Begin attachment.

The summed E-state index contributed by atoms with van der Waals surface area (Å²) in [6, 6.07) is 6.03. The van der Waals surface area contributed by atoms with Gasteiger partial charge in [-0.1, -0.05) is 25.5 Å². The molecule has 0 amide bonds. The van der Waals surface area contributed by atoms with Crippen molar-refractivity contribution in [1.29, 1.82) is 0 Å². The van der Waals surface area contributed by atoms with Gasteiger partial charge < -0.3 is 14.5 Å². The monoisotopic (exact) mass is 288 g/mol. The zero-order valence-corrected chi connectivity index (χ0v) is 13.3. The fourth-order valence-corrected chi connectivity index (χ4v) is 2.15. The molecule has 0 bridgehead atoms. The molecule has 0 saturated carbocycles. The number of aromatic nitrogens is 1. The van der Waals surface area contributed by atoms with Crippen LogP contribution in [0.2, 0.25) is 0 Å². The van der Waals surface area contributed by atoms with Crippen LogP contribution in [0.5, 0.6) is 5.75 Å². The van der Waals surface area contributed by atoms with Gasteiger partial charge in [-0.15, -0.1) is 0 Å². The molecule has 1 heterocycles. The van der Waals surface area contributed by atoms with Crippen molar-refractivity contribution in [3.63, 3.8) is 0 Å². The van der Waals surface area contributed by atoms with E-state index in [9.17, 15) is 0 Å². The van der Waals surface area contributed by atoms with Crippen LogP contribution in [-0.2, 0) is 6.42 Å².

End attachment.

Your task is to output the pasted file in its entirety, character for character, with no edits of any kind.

The summed E-state index contributed by atoms with van der Waals surface area (Å²) in [6, 6.07) is 6.03. The van der Waals surface area contributed by atoms with Gasteiger partial charge in [-0.1, -0.05) is 25.5 Å². The molecule has 0 amide bonds. The van der Waals surface area contributed by atoms with Crippen molar-refractivity contribution in [1.29, 1.82) is 0 Å². The van der Waals surface area contributed by atoms with Gasteiger partial charge < -0.3 is 14.5 Å². The monoisotopic (exact) mass is 288 g/mol. The zero-order valence-corrected chi connectivity index (χ0v) is 13.3. The fourth-order valence-corrected chi connectivity index (χ4v) is 2.15. The molecule has 0 bridgehead atoms. The molecule has 0 saturated carbocycles. The number of aromatic nitrogens is 1. The van der Waals surface area contributed by atoms with Crippen LogP contribution in [0.2, 0.25) is 0 Å². The van der Waals surface area contributed by atoms with Crippen LogP contribution in [0.5, 0.6) is 5.75 Å². The van der Waals surface area contributed by atoms with Gasteiger partial charge in [-0.15, -0.1) is 0 Å². The molecule has 1 heterocycles. The van der Waals surface area contributed by atoms with Crippen molar-refractivity contribution in [3.63, 3.8) is 0 Å². The van der Waals surface area contributed by atoms with E-state index in [9.17, 15) is 0 Å². The van der Waals surface area contributed by atoms with Crippen LogP contribution in [-0.2, 0) is 6.42 Å².